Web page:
Cultivating a community of service
Service work is an important element of our innovative experiential program.
At Voyage, service work is meant to connect our men with our community. Service work can be such a rewarding experience, and it teaches our men to to give back when most of us are used to taking.
In the past, we’ve helped our community by volunteering for venerable local charities, like Quantum House, an organization that provides a homelike environment for families of young children receiving hospital treatments. We’ve also gotten our hands dirty with activities like beach clean-up. Since so many of our fun adventures happen in the water, we encourage our guys to be responsible stewards of that fragile environment.
We recently visited Wild@Heart Wildlife Center, a predator sanctuary located in Okeechobee, FL. Wild@Heart is a not-for-profit animal sanctuary that relies on donations and volunteers to care for their facility and cover the costs of their animal caretakers and veterinarians.
After a morning spent helping out with landscape maintenance—clearing brush, trimming bamboo and weeding—our guys got to spend one-on-one time with some of the animals that call the sanctuary home.
Here one of our men cradles a bear cub. These guys look cuddly—and they are—but we were reminded that they’re still wild animals and that those animals living outside the sanctuary deserve our respect and distance.
Some people have a way with animals. What looks like fearlessness is actually more akin to compassion and respect. These bear cubs were silly, lovable and loving baby animals who just wanted to cuddle and play.
These juvenile wolves look, act and play like dogs, but they are all wolf. They roll and tumble with their litter-mates and give their human visitors sweet, puppy-like kisses.
Spending time with animals can be so cathartic—they don’t judge an man because of his addiction or his past. It’s vital for a young man in recovery to feel this kind of unconditional affection. It’s helps them remember they’re worthy and deserving of that, not just from animals but from the people in their lives too.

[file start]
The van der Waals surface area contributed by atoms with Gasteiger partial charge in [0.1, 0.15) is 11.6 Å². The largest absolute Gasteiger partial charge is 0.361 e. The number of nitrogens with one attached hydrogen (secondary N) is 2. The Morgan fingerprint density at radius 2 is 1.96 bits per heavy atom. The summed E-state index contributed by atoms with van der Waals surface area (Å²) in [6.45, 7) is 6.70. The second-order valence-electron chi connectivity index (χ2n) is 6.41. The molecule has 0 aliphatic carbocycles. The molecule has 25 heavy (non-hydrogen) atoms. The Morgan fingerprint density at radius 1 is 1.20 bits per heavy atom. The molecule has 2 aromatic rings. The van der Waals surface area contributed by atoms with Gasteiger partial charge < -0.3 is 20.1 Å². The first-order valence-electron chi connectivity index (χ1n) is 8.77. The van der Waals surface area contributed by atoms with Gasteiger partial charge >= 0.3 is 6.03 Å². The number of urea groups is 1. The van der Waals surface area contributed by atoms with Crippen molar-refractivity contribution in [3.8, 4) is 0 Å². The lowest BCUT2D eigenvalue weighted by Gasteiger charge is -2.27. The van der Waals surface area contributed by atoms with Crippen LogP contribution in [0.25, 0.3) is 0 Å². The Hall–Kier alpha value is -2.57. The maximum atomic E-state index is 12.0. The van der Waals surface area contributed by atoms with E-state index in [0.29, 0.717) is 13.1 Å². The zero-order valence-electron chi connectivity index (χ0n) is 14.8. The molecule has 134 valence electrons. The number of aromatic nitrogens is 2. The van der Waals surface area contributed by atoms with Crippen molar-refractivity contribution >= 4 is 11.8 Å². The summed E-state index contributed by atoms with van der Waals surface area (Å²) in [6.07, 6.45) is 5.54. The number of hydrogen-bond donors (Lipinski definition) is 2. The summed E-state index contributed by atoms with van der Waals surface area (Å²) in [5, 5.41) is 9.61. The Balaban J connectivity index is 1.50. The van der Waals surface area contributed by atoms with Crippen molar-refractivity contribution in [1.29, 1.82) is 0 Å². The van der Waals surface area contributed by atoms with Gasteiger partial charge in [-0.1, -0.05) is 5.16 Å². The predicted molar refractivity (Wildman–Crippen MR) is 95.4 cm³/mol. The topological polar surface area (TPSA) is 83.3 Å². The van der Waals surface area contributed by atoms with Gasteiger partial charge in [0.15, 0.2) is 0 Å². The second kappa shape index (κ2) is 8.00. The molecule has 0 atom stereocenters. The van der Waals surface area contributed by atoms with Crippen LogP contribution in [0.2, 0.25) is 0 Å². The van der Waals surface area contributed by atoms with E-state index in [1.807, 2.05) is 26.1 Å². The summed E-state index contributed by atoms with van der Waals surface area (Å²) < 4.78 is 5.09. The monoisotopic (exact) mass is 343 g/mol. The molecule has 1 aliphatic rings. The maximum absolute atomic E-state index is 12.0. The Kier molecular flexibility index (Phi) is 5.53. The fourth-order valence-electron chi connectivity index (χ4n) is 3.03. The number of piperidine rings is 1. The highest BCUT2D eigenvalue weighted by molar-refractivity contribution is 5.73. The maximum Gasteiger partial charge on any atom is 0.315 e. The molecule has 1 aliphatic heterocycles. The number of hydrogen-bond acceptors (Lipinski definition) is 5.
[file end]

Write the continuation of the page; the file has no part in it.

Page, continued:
Want to feel humbled? Lock eyes with a tiger. Even with distance and many layers of fencing between us and them, there’s nothing as breath-taking as being in the presence of a tiger.
Taking our men into the community to do service work is a great way to drive home the lesson that one of the most important ways that we can help and heal ourselves is to give freely of ourselves. Being of service is so fulfilling—the men enjoy a sense of purpose and usefulness and a worthwhile cause is supported in the bargain.
It’s a well-known idea in recovery circles that service work helps folks in recovery stay sober. It fosters humility, connection, and feelings of self-worth; it also helps us to turn the focus away from ourselves and put it on someone or something outside of us. Service work is a component of our experiential program delivered in balance with structured therapeutic work to help our men process their experiences and understand their feelings.
How do you give back to your community through service work?
We find that it helps to motivate our guys to connect them with an activity or cause that makes sense for them and really engages their senses. We hope that in the future, as our guys return back to their regular lives they’ll explore opportunities for service in their community—for example with environmental clean-up or being a big-brother to a youngster in need.
If you’re interested in learning more about the service work component of our experiential program, or how our program in general helps young men get clean, call us at (561) 676-0165 or schedule a call with us.